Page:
My grandparents had a farm right on the river in Kentucky. Appropriately named River Hill Farms, some of the fields were right down on the river, and some were across KY Route 8, on top of the hill. In fact, if you’ve ever flown into the Greater Cincinnati Airport, there’s a good chance you’ve flown over their farm.
Before they sold the land on the hilltop to airport developers, we would have to ride the tractor up to the fields. It was a steep trip, and in muddy weather, there was always a chance the tractor would slip or get stuck. You prayed that would not happen, because walking up that hill was quite a trip, especially for a small child with short legs.
I may have had to make the whole walk once, but if I did, I don’t remember. Based on that childhood experience, the idea of walking from downtown Madison up to the hilltop has always seemed, well, daunting. Today, following the recommendation of several friends, I parked my car by St. Joseph’s cemetery and headed up the hill, past the guardrail preventing cars from going through.
I’ve seen St. Joseph’s cemetery from the road before, and I’ve heard people talking about Hatcher Hill. But do you know that feeling you have sometimes when people suggest you try something new? There’s a part of you that knows it’s probably a good idea, but there’s also a part of you that would much rather just stay on the couch, in front of the warm, toasty, gas fireplace. This is where having promised a Week of Winter Walking comes in handy for motivation.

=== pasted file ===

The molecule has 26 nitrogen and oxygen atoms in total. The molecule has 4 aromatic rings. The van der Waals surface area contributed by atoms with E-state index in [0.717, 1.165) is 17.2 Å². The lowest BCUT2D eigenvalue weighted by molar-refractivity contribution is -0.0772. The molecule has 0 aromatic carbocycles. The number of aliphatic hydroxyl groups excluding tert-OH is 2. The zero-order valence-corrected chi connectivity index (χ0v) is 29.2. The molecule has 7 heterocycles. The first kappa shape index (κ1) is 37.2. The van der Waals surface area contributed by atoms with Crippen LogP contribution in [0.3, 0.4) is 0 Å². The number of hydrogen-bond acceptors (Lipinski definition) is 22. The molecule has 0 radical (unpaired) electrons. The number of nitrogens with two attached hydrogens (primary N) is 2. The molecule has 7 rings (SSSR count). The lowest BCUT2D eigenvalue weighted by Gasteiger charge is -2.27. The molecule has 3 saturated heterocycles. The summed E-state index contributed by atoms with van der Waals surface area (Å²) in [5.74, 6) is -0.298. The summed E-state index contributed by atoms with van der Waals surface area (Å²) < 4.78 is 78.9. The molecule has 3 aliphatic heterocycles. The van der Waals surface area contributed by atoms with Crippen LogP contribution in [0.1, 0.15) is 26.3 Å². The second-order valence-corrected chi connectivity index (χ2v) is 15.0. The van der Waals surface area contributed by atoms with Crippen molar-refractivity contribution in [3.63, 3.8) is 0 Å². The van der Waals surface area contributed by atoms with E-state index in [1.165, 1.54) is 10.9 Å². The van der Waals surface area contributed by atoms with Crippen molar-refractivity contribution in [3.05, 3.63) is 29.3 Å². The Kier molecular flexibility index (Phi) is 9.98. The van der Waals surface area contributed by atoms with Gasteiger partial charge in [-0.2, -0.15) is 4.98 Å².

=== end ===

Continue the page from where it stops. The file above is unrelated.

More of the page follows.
Driving up to St. Joseph’s cemetery, I felt that little rush you get when you actually do get off the couch. That sense of having discovered something new and interesting. I’d seen on Google maps that in theory, the road at the bottom of the hill and the road at the top of the hill would connect. But seeing it in on Google maps is a whole other thing from believing it will actually happen.
I stayed nice and warm on today’s walk, because it was uphill the whole way; with the temperature in the mid-30s, I still worked up a sweat. There was a scrappy little dog talking to me at the bottom of the hill and another in the woods on the other side of the creek at the top; the two of them made for nice bookends, like a Midwest version of Cerberus. As you walk up the hill, the sound of cars on 421 fades, and the sound of the creek below you takes its place. About halfway up the hill, I heard a church bell, but I couldn’t tell whether it was coming from downtown or the hilltop; it was a nice kind of ambiguity, standing there and being neither one place nor the other.
I’ll admit that when I set out on my walk, I thought, “I won’t walk all the way up to the top of the hill.” That just seemed like too much. It always does when you’re standing at the bottom looking up. I gave myself permission to stop whenever I wanted. But then I just kept going; it seemed so close. And who could resist being able to walk up out of the river valley, to have crossed from downtown to the hilltop on foot? I could not and I felt deeply satisfied to be standing at the top.
It was a beautiful walk amid the trees and the stone walls along the road. Coming back down, I tried to catch the exact moment when the sound of the waterfall at the top of the creek disappeared, but all I heard was the silence when it went away. Hatcher Hill may have been the best walk yet, even without the beer or cappuccino.
For more pictures of my Hatcher Hill walk, check out my Facebook page, here.
Two more walks to go, so I’m still looking for suggestions. If we’re very lucky, there may be a special guest post for Day Seven. Keep your fingers crossed!
P.S. The thing about walking is that it’s also writing. Sometimes I think I write my very best when I’m not writing at all–when I’m knitting or doing yoga or walking. A good walk kind of writes itself.